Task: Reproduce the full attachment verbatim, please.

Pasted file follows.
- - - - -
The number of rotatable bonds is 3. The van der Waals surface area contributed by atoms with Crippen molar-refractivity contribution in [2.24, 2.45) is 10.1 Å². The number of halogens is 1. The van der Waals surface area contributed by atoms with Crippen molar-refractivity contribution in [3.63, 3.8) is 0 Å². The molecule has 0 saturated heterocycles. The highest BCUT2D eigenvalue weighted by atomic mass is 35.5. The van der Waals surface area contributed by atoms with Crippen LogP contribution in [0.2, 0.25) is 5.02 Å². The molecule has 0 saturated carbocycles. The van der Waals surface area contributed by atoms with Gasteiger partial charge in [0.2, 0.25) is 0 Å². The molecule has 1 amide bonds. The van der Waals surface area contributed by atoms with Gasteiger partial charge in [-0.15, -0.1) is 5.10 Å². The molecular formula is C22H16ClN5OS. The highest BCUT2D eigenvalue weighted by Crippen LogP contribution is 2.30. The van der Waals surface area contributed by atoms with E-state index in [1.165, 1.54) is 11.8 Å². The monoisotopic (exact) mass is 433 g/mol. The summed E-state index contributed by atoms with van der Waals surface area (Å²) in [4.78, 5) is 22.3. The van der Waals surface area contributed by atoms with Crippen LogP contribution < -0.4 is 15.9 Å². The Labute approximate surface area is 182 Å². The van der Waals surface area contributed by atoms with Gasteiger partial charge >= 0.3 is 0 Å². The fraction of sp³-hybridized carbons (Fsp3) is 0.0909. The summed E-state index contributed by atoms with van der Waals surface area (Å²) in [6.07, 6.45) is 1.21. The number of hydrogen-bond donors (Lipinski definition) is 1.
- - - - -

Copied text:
The number of rotatable bonds is 3. The van der Waals surface area contributed by atoms with Crippen molar-refractivity contribution in [2.24, 2.45) is 10.1 Å². The number of halogens is 1. The van der Waals surface area contributed by atoms with Crippen molar-refractivity contribution in [3.63, 3.8) is 0 Å². The molecule has 0 saturated heterocycles. The highest BCUT2D eigenvalue weighted by atomic mass is 35.5. The van der Waals surface area contributed by atoms with Crippen LogP contribution in [0.2, 0.25) is 5.02 Å². The molecule has 0 saturated carbocycles. The van der Waals surface area contributed by atoms with Gasteiger partial charge in [0.2, 0.25) is 0 Å². The molecule has 1 amide bonds. The van der Waals surface area contributed by atoms with Gasteiger partial charge in [-0.15, -0.1) is 5.10 Å². The molecular formula is C22H16ClN5OS. The highest BCUT2D eigenvalue weighted by Crippen LogP contribution is 2.30. The van der Waals surface area contributed by atoms with E-state index in [1.165, 1.54) is 11.8 Å². The monoisotopic (exact) mass is 433 g/mol. The summed E-state index contributed by atoms with van der Waals surface area (Å²) in [4.78, 5) is 22.3. The van der Waals surface area contributed by atoms with Crippen LogP contribution < -0.4 is 15.9 Å². The Labute approximate surface area is 182 Å². The van der Waals surface area contributed by atoms with Gasteiger partial charge >= 0.3 is 0 Å². The fraction of sp³-hybridized carbons (Fsp3) is 0.0909. The summed E-state index contributed by atoms with van der Waals surface area (Å²) in [6.07, 6.45) is 1.21. The number of hydrogen-bond donors (Lipinski definition) is 1.